[ Vol. 13 No. 1 ] (January - April 2012 )
Pediatric home parenteral nutrition-Taiwan experience

Yen-Hsuan Ni,1,3Der-Yirng Hsieh,3Hong-Shiee Lai2,3
1Department of Pediatrics, National Taiwan University Hospital (Taiwan)
2Department of Surgery, National Taiwan University Hospital (Taiwan)
3Nutrition Support Team, National Taiwan University Hospital (Taiwan)


Home parenteral nutrition (HPN) program started in 1989 in Taiwan. Few medical centers (e.g., National Taiwan University Hospital) are able to provide HPN on a routine base for pediatric patients. From 1989 to 2011, we have 64 (M:F= 41:23) pediatric patients enrolled into HPN program. Less than half of the patients (29/64) started their HPN below one-year of age, while 20 started HPN at the age of 1-6 and the remaining 15 children used HPN after the age of 6. The indications for HPN were congenital or acquired short bowel syndrome (n=41) and functional intestinal obstruction (n=23). Among the 23 functional dysmotility patients, we had three cases of Crohn’s disease. Parenteral nutrition was administered through a central line, either with a Hickman or a Port-A catheter. Caretakers were trained by the special nurses in hospital for two weeks before they went home. The family had to come to the hospital weekly to for one-week ration of HPN. The special nurses would do a telephone visit every month. The program of HPN was mostly 12 hours in the nighttime. Oral intake was generally encouraged unless otherwise indicated. The mean duration of HPN use is 552. 2 day. Among the 64 children, 36 (56.3%) could finally terminate HPN use and completely resume enteral feeding; 10 (15.6%) were still maintained on HPN; 18 children (28.1%) expired. About two thirds of the patients could achieve an acceptable increase of body weight after the institution of HPN. Catheter-related infection, and mechanic failures of the catheter (including occlusion, dislodgement, and leakage) were the two main complications for HPN. Staphylococcus aureus and fungus were the two most common infectious agents. In conclusion, HPN program does help the children who could not be fed adequately through enteral route. More than half of the patients benefited from HPN and converted to an adequate enteral feeding. The infection control is undoubtedly the challenge for HPN.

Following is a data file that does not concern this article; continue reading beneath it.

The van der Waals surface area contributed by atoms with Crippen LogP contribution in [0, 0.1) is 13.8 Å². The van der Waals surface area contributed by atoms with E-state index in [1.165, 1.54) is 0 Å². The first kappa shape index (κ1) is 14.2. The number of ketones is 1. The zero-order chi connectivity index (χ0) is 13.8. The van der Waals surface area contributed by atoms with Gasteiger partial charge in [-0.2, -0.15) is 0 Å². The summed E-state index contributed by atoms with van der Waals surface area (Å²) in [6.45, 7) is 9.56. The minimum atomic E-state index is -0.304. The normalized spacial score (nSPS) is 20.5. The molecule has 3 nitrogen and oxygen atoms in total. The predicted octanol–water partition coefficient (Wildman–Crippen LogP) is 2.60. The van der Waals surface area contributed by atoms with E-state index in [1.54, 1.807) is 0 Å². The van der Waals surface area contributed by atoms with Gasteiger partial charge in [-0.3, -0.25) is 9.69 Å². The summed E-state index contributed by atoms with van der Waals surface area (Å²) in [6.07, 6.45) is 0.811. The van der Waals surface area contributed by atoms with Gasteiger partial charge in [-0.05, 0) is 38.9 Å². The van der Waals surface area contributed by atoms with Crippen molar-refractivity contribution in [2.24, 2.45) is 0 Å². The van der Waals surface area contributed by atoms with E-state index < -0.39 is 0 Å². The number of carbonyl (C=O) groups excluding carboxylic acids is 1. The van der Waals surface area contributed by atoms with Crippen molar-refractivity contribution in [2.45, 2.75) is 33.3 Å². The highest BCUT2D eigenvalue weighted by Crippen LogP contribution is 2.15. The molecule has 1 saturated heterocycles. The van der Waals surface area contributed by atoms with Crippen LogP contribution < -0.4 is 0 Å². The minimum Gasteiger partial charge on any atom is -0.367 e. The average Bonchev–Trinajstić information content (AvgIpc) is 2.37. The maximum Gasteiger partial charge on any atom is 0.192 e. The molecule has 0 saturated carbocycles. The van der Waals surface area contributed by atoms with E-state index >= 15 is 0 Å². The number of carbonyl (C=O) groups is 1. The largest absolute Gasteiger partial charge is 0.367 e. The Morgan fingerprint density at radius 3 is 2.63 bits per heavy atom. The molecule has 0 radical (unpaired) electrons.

The 14th Congress of Parenteral and Enteral Nutrition Society of Asia

“From Nutrition Support to Nutrition Therapy”
October 14-16, 2011, Taipei, Taiwan 
Page: 10